Architect Louis Kahn once said, “A room is not a room without natural light.” It is this vital ingredient that interior designer David Michael Miller played upon in his redesign of a Paradise Valley home, taking full advantage of the dwelling’s architecture.
Miller came into the project with an intimate knowledge of the house—he had designed the interiors during a previous renovation, working in tandem with architect Susan Biegner of Biegner-Murff Architects as well as general contractor Brock Brunkhorst and co-owner Nancy Brunkhorst of Nance Construction. The original design was done by Frank Lloyd Wright apprentice Blaine Drake in the early 1960s, but with its small footprint, terra cotta-colored slump block and low ceilings, the house didn’t function well for contemporary living. Expanding the floor plan, increasing the ceiling height and adding a pool that took advantage of what Miller refers to as a “splayed U shape” provided for the needs of a modern family. Biegner’s architectural changes—which also included a kitchen skylight, a corner glass configuration for the study and a water feature for the patio—set the stage for Miller’s original interiors, as well as those to come.
Another challenge approached in the initial redesign were those slump-block walls, which appear throughout the home, inside and out. Miller first had them painted, then applied a limewash to create a filmy effect. “It amplifies the texture,” Miller says. “None of us really like slump block, but as a textural background, especially with that white limewash, it’s really compelling.”
Fast forward five years later, and new owners approached Miller to refresh the interiors. As he explains, “the clients decided not to bring in a designer from out of town but find the designer who did the past millwork and finishes”—i.e., him. Though the home lacks expansive views, the owners were drawn to the abode for its privacy and green vegetation not often found in the desert. And as soon as Miller learned the East Coast-based couple’s design preferences, he knew why this particular residence worked for them. “I understood why they would be attracted to this house’s clean lines and rich textures,” he says.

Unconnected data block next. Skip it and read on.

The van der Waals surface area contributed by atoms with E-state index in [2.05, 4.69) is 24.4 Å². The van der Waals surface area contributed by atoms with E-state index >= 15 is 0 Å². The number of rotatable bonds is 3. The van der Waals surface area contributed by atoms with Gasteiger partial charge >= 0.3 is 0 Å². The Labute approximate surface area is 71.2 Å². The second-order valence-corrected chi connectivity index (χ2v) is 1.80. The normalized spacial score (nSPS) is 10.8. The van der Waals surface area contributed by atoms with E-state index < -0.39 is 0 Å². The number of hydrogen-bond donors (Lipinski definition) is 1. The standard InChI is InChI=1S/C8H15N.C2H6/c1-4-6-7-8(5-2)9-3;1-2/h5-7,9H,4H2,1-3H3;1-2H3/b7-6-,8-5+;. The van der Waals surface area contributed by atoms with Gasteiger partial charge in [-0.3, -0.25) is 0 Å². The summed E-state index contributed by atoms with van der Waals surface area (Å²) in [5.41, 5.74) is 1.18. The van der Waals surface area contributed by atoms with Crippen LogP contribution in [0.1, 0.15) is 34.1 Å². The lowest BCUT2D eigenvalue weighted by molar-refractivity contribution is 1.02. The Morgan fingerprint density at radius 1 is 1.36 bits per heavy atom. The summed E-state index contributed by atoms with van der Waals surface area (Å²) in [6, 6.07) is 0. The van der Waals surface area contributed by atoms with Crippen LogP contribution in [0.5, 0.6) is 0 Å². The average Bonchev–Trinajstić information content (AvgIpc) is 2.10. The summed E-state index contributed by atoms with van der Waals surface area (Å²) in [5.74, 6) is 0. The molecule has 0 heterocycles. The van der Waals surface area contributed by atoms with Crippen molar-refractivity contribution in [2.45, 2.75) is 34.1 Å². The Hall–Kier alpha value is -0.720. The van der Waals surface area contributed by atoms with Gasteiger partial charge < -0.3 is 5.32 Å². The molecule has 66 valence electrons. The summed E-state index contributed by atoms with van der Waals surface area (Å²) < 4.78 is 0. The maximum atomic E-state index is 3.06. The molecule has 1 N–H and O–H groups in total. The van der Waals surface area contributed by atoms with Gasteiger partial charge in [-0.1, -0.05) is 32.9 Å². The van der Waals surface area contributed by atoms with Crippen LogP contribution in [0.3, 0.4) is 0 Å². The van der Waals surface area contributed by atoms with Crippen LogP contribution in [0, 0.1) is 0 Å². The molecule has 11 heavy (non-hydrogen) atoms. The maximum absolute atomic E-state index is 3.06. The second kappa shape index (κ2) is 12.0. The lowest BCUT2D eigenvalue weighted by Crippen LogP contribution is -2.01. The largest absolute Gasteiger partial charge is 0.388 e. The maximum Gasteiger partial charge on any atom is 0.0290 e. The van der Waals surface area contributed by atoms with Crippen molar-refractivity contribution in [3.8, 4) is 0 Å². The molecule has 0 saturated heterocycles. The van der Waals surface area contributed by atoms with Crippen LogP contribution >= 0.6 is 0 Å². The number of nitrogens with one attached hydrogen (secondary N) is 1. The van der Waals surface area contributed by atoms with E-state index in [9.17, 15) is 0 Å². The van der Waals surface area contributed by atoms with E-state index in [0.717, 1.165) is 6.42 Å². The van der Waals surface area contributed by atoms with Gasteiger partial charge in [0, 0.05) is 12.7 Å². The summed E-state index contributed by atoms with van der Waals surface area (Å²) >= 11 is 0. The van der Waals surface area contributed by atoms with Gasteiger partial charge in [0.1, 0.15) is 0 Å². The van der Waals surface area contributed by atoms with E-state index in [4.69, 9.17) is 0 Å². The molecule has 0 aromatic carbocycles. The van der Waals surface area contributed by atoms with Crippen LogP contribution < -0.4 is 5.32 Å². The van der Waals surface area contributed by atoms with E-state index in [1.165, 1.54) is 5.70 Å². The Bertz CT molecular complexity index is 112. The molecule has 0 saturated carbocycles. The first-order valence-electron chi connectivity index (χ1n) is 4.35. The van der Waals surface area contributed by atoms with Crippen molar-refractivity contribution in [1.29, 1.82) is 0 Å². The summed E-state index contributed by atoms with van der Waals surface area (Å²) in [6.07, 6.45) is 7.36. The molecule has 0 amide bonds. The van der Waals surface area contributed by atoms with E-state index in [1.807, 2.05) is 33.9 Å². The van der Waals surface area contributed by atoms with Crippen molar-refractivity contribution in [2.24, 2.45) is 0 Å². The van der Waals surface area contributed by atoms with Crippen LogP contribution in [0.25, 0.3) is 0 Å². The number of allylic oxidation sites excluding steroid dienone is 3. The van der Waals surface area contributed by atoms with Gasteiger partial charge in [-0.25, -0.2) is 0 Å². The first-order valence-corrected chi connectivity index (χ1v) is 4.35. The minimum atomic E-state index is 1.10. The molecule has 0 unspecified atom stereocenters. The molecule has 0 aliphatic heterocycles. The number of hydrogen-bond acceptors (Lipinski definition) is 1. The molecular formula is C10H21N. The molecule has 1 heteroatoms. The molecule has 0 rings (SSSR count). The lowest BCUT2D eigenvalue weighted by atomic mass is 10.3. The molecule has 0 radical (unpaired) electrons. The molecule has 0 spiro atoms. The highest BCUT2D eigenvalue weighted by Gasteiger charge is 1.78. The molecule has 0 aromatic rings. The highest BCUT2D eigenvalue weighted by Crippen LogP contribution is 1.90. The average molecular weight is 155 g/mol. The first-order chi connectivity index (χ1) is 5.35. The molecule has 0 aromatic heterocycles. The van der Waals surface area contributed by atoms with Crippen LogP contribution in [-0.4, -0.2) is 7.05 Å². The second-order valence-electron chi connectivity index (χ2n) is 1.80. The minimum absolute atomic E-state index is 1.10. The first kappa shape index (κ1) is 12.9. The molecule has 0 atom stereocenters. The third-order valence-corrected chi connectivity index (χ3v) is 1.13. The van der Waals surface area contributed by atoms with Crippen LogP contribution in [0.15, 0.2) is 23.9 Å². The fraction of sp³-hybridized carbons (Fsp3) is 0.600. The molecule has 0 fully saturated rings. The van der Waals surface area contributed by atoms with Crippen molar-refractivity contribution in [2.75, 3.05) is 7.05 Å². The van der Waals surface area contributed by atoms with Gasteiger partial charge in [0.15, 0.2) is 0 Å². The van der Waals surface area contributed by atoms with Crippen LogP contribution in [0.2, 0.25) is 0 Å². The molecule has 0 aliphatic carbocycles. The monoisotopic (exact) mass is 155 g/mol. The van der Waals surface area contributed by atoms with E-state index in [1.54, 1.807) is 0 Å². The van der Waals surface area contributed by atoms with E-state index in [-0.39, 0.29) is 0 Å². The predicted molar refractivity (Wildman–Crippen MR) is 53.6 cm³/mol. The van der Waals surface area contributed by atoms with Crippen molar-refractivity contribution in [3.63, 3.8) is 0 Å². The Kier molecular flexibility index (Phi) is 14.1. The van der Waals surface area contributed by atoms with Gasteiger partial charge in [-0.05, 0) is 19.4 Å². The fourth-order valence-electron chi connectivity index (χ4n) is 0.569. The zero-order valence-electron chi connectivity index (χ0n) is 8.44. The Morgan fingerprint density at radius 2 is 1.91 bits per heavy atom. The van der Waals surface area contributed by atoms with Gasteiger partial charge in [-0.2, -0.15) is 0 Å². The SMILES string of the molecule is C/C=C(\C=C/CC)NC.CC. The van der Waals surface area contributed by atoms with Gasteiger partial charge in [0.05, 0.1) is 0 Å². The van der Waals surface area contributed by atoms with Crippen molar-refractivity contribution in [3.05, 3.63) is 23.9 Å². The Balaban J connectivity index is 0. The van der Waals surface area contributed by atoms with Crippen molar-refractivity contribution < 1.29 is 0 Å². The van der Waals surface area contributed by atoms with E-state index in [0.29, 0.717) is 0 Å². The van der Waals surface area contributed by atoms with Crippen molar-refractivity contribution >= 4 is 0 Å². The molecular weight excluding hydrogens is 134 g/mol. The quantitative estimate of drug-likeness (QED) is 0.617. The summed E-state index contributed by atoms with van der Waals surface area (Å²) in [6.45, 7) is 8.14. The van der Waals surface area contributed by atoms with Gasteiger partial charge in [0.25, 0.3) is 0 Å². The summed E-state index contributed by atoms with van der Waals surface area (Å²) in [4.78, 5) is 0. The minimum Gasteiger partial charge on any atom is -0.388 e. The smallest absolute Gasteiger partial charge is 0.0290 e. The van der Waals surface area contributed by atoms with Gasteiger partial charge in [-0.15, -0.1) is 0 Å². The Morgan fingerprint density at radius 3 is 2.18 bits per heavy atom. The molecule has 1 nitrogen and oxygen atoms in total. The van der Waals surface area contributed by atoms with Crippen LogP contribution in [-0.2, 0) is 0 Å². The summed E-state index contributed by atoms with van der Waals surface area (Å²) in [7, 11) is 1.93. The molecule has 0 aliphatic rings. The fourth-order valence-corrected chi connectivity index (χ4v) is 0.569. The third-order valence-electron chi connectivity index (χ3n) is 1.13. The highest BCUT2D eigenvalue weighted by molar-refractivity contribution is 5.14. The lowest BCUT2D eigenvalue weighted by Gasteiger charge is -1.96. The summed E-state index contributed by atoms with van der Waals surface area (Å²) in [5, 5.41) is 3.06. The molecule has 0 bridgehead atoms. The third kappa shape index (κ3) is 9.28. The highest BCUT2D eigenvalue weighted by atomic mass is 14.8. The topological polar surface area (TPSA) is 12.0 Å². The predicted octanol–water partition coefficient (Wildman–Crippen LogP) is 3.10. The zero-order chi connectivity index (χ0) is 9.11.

Once again Miller took advantage of those architectural appointments created in the past iteration by Biegner and the Brunkhorsts, starting with the structure’s color foundation. The Brunkhorsts had constructed smooth, gray plaster walls which, interspersed with the limewashed slump block, created a warm counterpoint to the block’s lighter hues. To play to this warmth, Miller chose a neutral color scheme, with green plants providing most of the accent color.
The home’s simple sophistication works in concert with the natural light, which streams in through a variety of different-sized windows, highlighting each room and, seemingly, everything in it. “There’s something about the divided light,” Miller says. “If you had four panels of glass in the house, you wouldn’t have the same kind of feeling. That’s one of the benefits of there not being a particular view. You don’t feel like you’re slicing it up. It just gives you a nice sense of enclosure and an organization to the spaces.”
The clients asked for an easy-living abode, so calm intimacy was the order of the day. The living room and dining room naturally flow into each other, united by stylishly simple furniture, monochromatic rugs and light wood finishes. The living room eschews formality with a sectional that invites lounging and a custom teak-and-brass cabinet designed to hide the television. To create a sanctuary in the main bedroom, Miller used light finishes and subtle color, which are bathed in natural light thanks to a corner of nearly floor-to-ceiling windows. Those windows are also found in abundance in the kitchen and the adjacent breakfast nook. “Openness and daylight were the mantras for the kitchen,” Miller says. But an open, modern aesthetic, he emphasizes, didn’t have to create “a cold effect.” He incorporated Belgian bluestone counters and a glazed Moroccan tile backsplash to warm up the room.
“Nothing’s uptight and perfect, as if you don’t want to sit down,” the designer says. “I feel like the interiors are part of the building, as opposed to being in the building. It creates a really peaceful and calm kind of space.”